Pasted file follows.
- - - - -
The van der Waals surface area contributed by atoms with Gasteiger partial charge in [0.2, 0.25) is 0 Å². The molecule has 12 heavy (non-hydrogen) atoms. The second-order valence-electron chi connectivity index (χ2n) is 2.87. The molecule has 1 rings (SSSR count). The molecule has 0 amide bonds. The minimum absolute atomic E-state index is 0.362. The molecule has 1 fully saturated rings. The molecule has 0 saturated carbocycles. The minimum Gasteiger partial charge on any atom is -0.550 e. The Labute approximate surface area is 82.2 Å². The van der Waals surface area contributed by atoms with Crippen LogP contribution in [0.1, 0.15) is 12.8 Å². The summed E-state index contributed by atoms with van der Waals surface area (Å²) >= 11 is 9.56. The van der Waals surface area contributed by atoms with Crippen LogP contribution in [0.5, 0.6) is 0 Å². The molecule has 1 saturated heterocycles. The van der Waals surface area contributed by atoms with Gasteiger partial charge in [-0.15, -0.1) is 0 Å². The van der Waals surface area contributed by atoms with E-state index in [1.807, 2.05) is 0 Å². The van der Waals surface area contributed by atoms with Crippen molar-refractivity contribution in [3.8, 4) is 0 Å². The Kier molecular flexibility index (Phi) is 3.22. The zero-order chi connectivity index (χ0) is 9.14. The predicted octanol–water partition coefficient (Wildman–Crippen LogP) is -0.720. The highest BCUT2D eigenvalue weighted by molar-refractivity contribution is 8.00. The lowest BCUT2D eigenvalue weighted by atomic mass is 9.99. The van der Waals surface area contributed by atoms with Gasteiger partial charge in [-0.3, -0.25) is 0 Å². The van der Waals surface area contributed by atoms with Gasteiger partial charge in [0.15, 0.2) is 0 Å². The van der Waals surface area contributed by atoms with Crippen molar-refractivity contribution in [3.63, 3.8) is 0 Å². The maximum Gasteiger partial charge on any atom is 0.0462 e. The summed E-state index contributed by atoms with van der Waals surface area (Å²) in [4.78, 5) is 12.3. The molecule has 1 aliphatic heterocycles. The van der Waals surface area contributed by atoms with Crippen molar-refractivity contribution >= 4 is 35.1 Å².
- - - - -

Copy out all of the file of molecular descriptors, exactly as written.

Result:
The van der Waals surface area contributed by atoms with Gasteiger partial charge in [0.2, 0.25) is 0 Å². The molecule has 12 heavy (non-hydrogen) atoms. The second-order valence-electron chi connectivity index (χ2n) is 2.87. The molecule has 1 rings (SSSR count). The molecule has 0 amide bonds. The minimum absolute atomic E-state index is 0.362. The molecule has 1 fully saturated rings. The molecule has 0 saturated carbocycles. The minimum Gasteiger partial charge on any atom is -0.550 e. The Labute approximate surface area is 82.2 Å². The van der Waals surface area contributed by atoms with Crippen LogP contribution in [0.1, 0.15) is 12.8 Å². The summed E-state index contributed by atoms with van der Waals surface area (Å²) >= 11 is 9.56. The van der Waals surface area contributed by atoms with Crippen LogP contribution in [0.5, 0.6) is 0 Å². The molecule has 1 saturated heterocycles. The van der Waals surface area contributed by atoms with Gasteiger partial charge in [-0.15, -0.1) is 0 Å². The van der Waals surface area contributed by atoms with E-state index in [1.807, 2.05) is 0 Å². The van der Waals surface area contributed by atoms with Crippen molar-refractivity contribution in [3.8, 4) is 0 Å². The Kier molecular flexibility index (Phi) is 3.22. The zero-order chi connectivity index (χ0) is 9.14. The predicted octanol–water partition coefficient (Wildman–Crippen LogP) is -0.720. The highest BCUT2D eigenvalue weighted by molar-refractivity contribution is 8.00. The lowest BCUT2D eigenvalue weighted by atomic mass is 9.99. The van der Waals surface area contributed by atoms with Gasteiger partial charge in [-0.3, -0.25) is 0 Å². The van der Waals surface area contributed by atoms with Gasteiger partial charge in [0.15, 0.2) is 0 Å². The van der Waals surface area contributed by atoms with Crippen molar-refractivity contribution in [3.63, 3.8) is 0 Å². The maximum Gasteiger partial charge on any atom is 0.0462 e. The summed E-state index contributed by atoms with van der Waals surface area (Å²) in [4.78, 5) is 12.3. The molecule has 1 aliphatic heterocycles. The van der Waals surface area contributed by atoms with Crippen molar-refractivity contribution >= 4 is 35.1 Å².